In the past couple weeks, the Mariners have looked and felt... decent? Average? Not terrible? Whichever vaguely positive term you want to use, it’s backed up by facts: since June 19th, Seattle entered today 7-5. That’s a 94-win pace over a full season! Bad teams (and yeah this is one of ‘em) have at least a few good stretches, and this has been one of them. It even looked like for a hot second that the good times would continue!
But they didn’t. Rats.
Catch up on the game thread here:
Mike Leake was the main bringer of fun tonight, spinning one of his best starts of the season against his former team. He faced the minimum through the first four frames, allowing just a single by Yairo Muñoz that doinked off his glove on the first pitch of the game. Following a pretty 5-4-3 double play, Leake kicked it up a notch in the second, striking out Paul Goldschmidt...
...and Dexter Fowler in order, and only needed sixteen pitches to do so.
Facing a righty-heavy Cardinal lineup, Leake mostly scrapped his changeup in favor of plenty of sliders and backdoor cutters, and his masterful mix of pitches kept St. Louis off balance all evening. He worked lightning quick, scattered five hits, didn’t walk a soul, and was generally top tier Mike Leake. I, for one, am going to miss outings like this from a purely aesthetic standpoint.
Dylan Moore also lent a hand with a dinger in the fifth:
Moore is listed at six feet, 185 pounds. His legs are so skinny! He has little to no booty! And yet, three of his now four homers have traveled over 400 feet. Each of them have cracked triple digits in exit velocity. There’s some real power in that small frame, and coupled with another solid night in left field, he is slowly but surely developing into an actual utility player. While Moore is on the older side for a rookie at 26, he’s team-controlled, has all three options remaining, and in his physical prime. I’ll take that off the bench any day. Another run came across in the sixth by way of a wild pitch, and after Leake made it through seven shutout innings on just 82 pitches, the possibility of witnessing a Maddux was growing.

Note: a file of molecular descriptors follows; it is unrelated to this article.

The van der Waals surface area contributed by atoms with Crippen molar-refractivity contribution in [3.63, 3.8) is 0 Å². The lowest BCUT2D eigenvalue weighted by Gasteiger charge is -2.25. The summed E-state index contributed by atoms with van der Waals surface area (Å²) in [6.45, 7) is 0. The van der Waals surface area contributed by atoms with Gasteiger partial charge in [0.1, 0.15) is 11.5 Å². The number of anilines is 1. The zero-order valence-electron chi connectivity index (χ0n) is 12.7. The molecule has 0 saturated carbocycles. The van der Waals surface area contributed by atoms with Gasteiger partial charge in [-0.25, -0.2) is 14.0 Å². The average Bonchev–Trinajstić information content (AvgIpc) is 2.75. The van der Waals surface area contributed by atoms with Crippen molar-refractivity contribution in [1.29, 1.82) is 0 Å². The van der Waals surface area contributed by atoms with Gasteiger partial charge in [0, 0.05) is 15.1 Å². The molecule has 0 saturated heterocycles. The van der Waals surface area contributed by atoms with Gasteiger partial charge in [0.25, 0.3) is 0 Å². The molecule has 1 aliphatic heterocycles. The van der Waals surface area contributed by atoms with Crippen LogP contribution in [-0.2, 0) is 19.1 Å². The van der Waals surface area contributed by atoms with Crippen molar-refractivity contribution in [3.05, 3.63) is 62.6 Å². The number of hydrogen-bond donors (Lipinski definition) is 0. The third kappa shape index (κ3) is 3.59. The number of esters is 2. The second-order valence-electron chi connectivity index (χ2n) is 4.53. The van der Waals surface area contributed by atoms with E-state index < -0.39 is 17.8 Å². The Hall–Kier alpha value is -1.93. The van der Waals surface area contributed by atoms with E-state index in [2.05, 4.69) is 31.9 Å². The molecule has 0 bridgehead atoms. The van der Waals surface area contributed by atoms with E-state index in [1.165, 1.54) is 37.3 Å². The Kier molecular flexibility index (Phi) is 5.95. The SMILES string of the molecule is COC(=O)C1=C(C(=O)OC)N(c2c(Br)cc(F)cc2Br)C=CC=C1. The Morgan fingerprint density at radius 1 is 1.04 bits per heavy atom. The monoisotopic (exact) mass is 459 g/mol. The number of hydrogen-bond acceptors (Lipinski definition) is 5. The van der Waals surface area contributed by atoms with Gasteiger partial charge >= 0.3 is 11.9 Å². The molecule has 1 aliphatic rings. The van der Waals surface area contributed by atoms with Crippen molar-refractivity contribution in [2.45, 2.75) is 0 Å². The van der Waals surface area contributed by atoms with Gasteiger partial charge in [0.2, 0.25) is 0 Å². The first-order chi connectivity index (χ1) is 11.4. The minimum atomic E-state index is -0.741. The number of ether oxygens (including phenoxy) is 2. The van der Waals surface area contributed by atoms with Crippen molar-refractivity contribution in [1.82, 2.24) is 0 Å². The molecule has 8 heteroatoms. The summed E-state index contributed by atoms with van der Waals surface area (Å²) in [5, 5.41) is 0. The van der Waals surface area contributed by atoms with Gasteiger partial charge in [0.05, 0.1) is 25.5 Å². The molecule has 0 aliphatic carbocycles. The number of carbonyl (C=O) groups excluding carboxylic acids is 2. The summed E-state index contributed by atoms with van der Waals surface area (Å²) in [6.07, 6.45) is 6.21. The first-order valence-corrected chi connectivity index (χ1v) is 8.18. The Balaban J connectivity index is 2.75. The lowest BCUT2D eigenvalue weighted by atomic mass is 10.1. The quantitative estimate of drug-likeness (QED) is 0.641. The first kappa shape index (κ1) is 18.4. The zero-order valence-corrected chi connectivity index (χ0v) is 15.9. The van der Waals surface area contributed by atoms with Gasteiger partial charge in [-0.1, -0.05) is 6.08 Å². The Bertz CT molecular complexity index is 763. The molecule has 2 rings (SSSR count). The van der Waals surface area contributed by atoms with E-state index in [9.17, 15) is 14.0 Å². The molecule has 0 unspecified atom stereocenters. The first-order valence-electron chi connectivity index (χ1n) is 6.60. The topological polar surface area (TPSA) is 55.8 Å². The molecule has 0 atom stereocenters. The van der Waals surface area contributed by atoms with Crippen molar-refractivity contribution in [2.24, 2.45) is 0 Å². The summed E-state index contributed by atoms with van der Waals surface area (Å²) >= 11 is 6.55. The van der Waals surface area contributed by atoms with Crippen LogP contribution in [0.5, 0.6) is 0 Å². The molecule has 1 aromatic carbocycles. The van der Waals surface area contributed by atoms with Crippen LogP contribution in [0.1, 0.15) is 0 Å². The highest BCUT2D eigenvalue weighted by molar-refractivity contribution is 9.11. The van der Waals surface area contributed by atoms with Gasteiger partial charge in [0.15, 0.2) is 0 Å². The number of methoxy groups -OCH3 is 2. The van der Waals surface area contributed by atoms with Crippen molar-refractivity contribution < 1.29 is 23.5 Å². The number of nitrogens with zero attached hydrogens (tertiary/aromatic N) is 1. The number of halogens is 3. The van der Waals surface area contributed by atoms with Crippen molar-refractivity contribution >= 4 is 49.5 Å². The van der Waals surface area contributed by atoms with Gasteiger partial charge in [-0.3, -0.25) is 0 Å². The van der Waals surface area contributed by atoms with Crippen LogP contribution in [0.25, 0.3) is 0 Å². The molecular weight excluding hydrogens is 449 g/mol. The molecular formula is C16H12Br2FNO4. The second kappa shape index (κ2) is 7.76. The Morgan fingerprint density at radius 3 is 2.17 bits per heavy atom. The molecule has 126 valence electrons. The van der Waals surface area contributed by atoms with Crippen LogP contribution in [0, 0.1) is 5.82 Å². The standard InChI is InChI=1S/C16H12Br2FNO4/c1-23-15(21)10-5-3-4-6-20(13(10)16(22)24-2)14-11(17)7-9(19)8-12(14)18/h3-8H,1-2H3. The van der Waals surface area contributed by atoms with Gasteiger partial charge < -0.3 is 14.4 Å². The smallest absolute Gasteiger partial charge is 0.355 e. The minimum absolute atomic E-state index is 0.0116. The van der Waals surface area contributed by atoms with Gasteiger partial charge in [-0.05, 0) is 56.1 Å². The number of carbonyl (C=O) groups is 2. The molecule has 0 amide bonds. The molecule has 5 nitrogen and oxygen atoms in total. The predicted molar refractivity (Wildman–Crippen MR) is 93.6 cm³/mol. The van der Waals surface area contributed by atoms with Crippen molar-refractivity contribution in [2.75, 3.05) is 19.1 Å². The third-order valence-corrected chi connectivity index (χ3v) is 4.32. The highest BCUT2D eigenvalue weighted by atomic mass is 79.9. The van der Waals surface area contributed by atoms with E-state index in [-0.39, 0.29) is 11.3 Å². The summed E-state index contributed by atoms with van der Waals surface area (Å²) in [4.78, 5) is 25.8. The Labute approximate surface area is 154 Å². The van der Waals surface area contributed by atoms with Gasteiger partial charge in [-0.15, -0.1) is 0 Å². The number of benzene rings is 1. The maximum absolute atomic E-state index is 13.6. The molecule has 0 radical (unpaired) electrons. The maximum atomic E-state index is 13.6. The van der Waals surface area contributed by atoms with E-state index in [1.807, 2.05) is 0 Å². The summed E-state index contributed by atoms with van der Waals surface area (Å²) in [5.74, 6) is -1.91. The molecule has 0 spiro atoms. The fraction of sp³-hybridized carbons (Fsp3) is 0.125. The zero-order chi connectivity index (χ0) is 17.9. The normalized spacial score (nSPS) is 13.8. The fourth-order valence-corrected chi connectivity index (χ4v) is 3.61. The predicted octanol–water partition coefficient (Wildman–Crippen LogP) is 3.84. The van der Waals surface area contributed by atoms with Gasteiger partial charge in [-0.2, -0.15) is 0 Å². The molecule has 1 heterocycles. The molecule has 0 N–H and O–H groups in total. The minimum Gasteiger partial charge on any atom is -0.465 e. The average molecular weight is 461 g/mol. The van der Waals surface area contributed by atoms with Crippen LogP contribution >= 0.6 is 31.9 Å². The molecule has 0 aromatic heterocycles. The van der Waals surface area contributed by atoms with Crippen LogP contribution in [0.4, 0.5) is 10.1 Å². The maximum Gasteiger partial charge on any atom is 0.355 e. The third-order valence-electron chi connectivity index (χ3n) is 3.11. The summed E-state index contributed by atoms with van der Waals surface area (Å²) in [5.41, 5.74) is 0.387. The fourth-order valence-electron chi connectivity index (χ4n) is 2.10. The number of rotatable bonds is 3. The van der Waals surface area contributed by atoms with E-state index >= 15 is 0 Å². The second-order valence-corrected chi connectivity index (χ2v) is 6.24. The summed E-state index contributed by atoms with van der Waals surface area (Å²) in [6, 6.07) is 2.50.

Alas, Yadier Molina dashed those hopes leading off the eighth, battling Leake for nine pitches before going down on strikes. Kolten Wong followed with another strikeout, and Harrison Bader knocked Leake by hammering a first-pitch fastball into left. Bader came into today mired in a Chris Davis-esque slump of 2-for-39. He had two hits including a double today. Baseball! With a high-leverage situation presented to him, Scott Servais put his best reliever in to face the top of the order, and it worked: Austin Adams got Muñoz to harmlessly line out. With the Mariners turned away in the eighth, Adams stayed on for the ninth. Good managing!
Adams labored a bit to kick off the ninth, allowing ground ball singles to José Martínez and Goldschmidt, but sandwiched a three-pitch disintegration of Paul DeJong between them. He wouldn’t make it past O’Neill, though, issuing a seven pitch walk before being pulled for Roenis Elías.
Well, point for the robot ump camp, I suppose.
Elías wobbled quickly, giving up a solid base hit to Fowler and then a sac fly to Molina to blow the lead, though Dylan Moore may have had a chance to get Martínez at home if he hadn’t needed to make a nice leaping grab and an off-balance throw that both Goldschmidt and Fowler were able to tag up on. Oh, well. It’s just a tie. Someone - or something - named Tommy Edman came up to pinch hit for Wong. Roenis has been pretty alright all season. What’s the worst that could happen?
The bottom of the ninth ended in a whimper, as Andrew Miller Andrew Millered Omar Narváez and Kyle Seager, with Carlos Martínez getting Tom Murphy on a lazy flyout to seal the loss. Honestly, though, it’s all good. This game was fun until it wasn’t, and a trade chip increasing value and a youngish bat smoking a dinger are both positive you can walk away with in a rebuild year. An opener will precede Tommy Milone tomorrow, and hopefully there will be more fireworks than what we saw tonight.